Sangeeta Shirname's interview appeared in Yliopisto-lehti

[Yliopisto, Helsingin yliopiston tiedelehti numero 2/2008 (22.02.2008) pages 44-46]

(English translation)

Sangeeta Shirname, a researcher with INSEED visited Helsinki and spoke about the improvement of the Indian school system - and about its inequality. "You have to ask what you want from your life and how education could help you to gain it", she says.

India learns to ask

In some parts of India, private, high-quality research centres produce international "top-experts", while others have difficulties in getting literate. Sangeeta Shirname, researcher, says that education should be understood and executed as a whole; "education must be understood as a part of a person's life, a way of living, not as an absolute value", she says.

Indian school system takes many forms like India herself. State's own schools, private schools and informal education do all follow state's or federal state's own curriculum. International curriculum became available a few years ago. However, the international study programme is very expensive and only few can afford it, says Sangeeta.

In her doctoral thesis, Shirname studied the quality of Indian basic schools. After that she was part of a research team which developed an experimental school. Researchers emphasise the value of interaction between teachers, students and parents.

Not even with money

Even though the state campaigns for the literacy for the whole nation - about 65% of Indians over 15-years were literate in 2001 - the quality of higher education is doubtful at best. "We should invest in the quality of education at all levels" says Shirname. Statistics reveal that basic education is already available for most, but still too many children drop out of schools. Most of the children go to the state-run schools and the richer ones choose private schools where the medium of instruction is english.

It is not easy to get into the best private schools - not even with money. One father in Mumbai got angry because his child did not get admission too a certain school and he estabished a school of his own. Now this is one of the most preferred schools in Mumbai. A certificate from a respected school is a child's best reference.

For girls the situation is not very good

In the past decades the school system has become egalitarian. Since 1950-60, when only 10% of pupils were girls, a radical improvement has taken place, at least in cities. But still today in rural areas girls do not often get education. Poverty is one reason, but also the fact that the journey to the school is not always safe, says Shirname. Quite often the schooling of Indian teenaged girls get interrupted because of early marriages.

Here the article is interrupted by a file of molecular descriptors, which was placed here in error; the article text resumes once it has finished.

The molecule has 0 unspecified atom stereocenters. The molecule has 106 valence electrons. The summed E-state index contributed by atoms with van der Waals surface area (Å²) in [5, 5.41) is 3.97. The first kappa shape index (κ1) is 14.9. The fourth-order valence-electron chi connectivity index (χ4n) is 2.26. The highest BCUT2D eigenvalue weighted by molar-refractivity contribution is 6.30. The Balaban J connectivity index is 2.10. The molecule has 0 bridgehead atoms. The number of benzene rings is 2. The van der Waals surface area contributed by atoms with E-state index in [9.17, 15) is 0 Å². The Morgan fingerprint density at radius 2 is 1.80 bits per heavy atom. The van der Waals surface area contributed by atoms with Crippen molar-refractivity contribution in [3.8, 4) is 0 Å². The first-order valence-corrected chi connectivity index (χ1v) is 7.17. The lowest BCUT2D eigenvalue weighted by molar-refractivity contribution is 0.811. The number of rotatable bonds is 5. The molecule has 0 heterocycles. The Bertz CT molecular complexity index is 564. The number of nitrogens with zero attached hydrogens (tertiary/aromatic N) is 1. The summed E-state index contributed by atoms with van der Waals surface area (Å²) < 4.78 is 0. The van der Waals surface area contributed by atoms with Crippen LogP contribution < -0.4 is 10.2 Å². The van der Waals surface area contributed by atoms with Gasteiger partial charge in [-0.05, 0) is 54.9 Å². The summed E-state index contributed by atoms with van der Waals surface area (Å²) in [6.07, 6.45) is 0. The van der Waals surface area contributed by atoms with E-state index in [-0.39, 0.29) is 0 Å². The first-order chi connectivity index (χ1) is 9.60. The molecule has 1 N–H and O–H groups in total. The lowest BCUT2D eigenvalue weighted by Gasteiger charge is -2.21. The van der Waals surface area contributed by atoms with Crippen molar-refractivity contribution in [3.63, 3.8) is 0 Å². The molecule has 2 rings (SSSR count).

Philosophy of the mid-day meal

Since 2004 all students of primary schools have the right to a mid-day meal - a revolutionary improvement, people say. Because of Indian caste system this common meal has also a big symbolic meaning - people from different castes are not used to eat together. The free meal also encourages parents to send their children, also girls, to school.

"With a full stomach it is also easier to study but the reality is different", says Shirname, "school meals has also led to new problems like corruption".

There is also a continuous debate about the quality of the meal. In some states businesses have started to sponsor school meals and other plans have been made to improve the quality of the food. Some states have employed casteless women to cook the food but this has led to contradictions. Some upper caste people do not want to let their children eat the food made by a lower caste woman. Education is one way to get rid of caste system but changes happen slowly.

Silence and hierarchy

Shirname says that in India, the attitude towards education is narrow. Education itself can not be a destination but an aspiration which leads a person to a meaningful life. Literacy changes the way of thinking, perhaps a person's entire attitude towards life. Lok Jumbish - People's Movement in Rajastan is an example of a succesful education programme. Local women learn to read and get over their phobias and taboos, and also learn to know their rights.

Sangeeta Shirname encourages all young Indians to question everything, even if it was not taught at school or by parents. Questioning attitudes may not be easy in India - but is very important.


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